Many thanks to everyone who has supported me for the last seven years. Who would have thought that I would have become what I am today; even if that isn’t much. I am doing what I love, people are responding to it positively and constructively for the most part. For those who only know how to respond negatively, I am reminded of some people’s inadequacies and I keep my head up and my feet moving past your ignorance.
Merry Christmas and a Happy New Year.
Understanding my art.
I’m not going to make this my manifesto (I’ll leave that for another day). I just felt the need to address something. Now I know that not everyone knows something about art, more specifically painting; in my case. People who aren’t “in the know” always tend to look for something in my work, something representational that is. They always tend to point out a face, or some kind of figurative form that may have accidentally appeared through the paint. Now that’s fair enough, you might see something that looks like a face or a hand, but it was not my intention to put that in there. Using my current “Port Kembla” series as an example I would like to explain my work a little bit so as to generate a level of understanding.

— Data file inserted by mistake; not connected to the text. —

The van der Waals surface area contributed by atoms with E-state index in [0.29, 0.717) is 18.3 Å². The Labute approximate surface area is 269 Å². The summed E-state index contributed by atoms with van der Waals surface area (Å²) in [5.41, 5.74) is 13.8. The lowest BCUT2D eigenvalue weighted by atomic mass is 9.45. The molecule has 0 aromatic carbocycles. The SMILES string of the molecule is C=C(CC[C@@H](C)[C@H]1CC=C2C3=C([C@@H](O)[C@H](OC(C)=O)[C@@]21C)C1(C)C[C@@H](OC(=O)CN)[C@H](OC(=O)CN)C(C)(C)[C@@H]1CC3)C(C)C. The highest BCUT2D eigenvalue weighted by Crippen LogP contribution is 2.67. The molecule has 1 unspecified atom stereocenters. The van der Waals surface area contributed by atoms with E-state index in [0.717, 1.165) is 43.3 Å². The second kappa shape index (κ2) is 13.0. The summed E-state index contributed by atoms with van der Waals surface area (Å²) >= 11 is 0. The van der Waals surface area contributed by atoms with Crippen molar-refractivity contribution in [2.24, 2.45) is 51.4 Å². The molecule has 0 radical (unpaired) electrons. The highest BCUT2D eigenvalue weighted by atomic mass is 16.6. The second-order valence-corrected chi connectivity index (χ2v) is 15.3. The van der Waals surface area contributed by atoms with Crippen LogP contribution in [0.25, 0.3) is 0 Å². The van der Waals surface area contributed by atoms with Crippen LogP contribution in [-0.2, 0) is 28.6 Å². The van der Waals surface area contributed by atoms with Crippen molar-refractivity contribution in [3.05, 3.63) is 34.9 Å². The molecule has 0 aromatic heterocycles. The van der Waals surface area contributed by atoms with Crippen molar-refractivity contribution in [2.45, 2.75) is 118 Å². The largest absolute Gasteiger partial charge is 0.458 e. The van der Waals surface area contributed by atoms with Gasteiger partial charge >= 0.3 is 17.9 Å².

View from the suburb, 2012, oil on canvas, 33 x 33 cm (framed).
The work above is from a series of works that I have based on the suburb in which I have grown up and lived in. The works are predominately abstract, though they have some representational features; features that may look like something in the real world or are based on something from the real world. Even the titles suggest representation. However, I have intentionally abstracted the works to give an impression of the suburb in which I have lived for all of my life thus far.